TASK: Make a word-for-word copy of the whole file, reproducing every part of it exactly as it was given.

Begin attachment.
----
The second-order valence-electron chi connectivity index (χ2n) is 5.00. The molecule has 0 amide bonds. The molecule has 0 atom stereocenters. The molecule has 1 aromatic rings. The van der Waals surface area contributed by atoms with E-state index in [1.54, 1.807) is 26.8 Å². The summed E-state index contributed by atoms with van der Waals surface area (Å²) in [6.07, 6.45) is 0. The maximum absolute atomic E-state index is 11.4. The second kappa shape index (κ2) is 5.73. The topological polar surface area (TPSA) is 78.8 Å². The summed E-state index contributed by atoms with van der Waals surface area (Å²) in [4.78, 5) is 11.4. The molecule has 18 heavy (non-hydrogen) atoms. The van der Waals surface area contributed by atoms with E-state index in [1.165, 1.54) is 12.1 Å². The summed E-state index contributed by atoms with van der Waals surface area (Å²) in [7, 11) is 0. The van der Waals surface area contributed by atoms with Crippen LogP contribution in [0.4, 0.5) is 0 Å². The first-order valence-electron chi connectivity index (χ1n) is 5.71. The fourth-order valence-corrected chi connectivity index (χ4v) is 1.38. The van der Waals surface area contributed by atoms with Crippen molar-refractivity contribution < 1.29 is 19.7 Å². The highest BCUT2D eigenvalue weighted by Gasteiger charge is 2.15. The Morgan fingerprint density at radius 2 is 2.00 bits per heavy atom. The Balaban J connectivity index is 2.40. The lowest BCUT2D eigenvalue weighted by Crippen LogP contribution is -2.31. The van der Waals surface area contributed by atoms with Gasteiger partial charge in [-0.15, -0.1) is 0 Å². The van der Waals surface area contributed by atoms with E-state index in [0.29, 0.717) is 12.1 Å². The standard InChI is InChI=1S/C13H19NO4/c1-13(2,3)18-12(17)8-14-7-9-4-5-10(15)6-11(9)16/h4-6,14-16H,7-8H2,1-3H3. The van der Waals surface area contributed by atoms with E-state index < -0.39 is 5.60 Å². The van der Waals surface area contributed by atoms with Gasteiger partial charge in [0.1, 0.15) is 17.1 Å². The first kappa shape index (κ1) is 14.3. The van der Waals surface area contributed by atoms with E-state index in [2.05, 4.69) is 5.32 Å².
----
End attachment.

The second-order valence-electron chi connectivity index (χ2n) is 5.00. The molecule has 0 amide bonds. The molecule has 0 atom stereocenters. The molecule has 1 aromatic rings. The van der Waals surface area contributed by atoms with E-state index in [1.54, 1.807) is 26.8 Å². The summed E-state index contributed by atoms with van der Waals surface area (Å²) in [6.07, 6.45) is 0. The maximum absolute atomic E-state index is 11.4. The second kappa shape index (κ2) is 5.73. The topological polar surface area (TPSA) is 78.8 Å². The summed E-state index contributed by atoms with van der Waals surface area (Å²) in [4.78, 5) is 11.4. The molecule has 18 heavy (non-hydrogen) atoms. The van der Waals surface area contributed by atoms with E-state index in [1.165, 1.54) is 12.1 Å². The summed E-state index contributed by atoms with van der Waals surface area (Å²) in [7, 11) is 0. The van der Waals surface area contributed by atoms with Crippen LogP contribution in [0.4, 0.5) is 0 Å². The first-order valence-electron chi connectivity index (χ1n) is 5.71. The fourth-order valence-corrected chi connectivity index (χ4v) is 1.38. The van der Waals surface area contributed by atoms with Crippen molar-refractivity contribution < 1.29 is 19.7 Å². The highest BCUT2D eigenvalue weighted by Gasteiger charge is 2.15. The Morgan fingerprint density at radius 2 is 2.00 bits per heavy atom. The Balaban J connectivity index is 2.40. The lowest BCUT2D eigenvalue weighted by Crippen LogP contribution is -2.31. The van der Waals surface area contributed by atoms with Gasteiger partial charge in [-0.15, -0.1) is 0 Å². The van der Waals surface area contributed by atoms with E-state index in [0.29, 0.717) is 12.1 Å². The standard InChI is InChI=1S/C13H19NO4/c1-13(2,3)18-12(17)8-14-7-9-4-5-10(15)6-11(9)16/h4-6,14-16H,7-8H2,1-3H3. The van der Waals surface area contributed by atoms with E-state index < -0.39 is 5.60 Å². The van der Waals surface area contributed by atoms with Gasteiger partial charge in [0.1, 0.15) is 17.1 Å². The first kappa shape index (κ1) is 14.3. The van der Waals surface area contributed by atoms with E-state index in [2.05, 4.69) is 5.32 Å².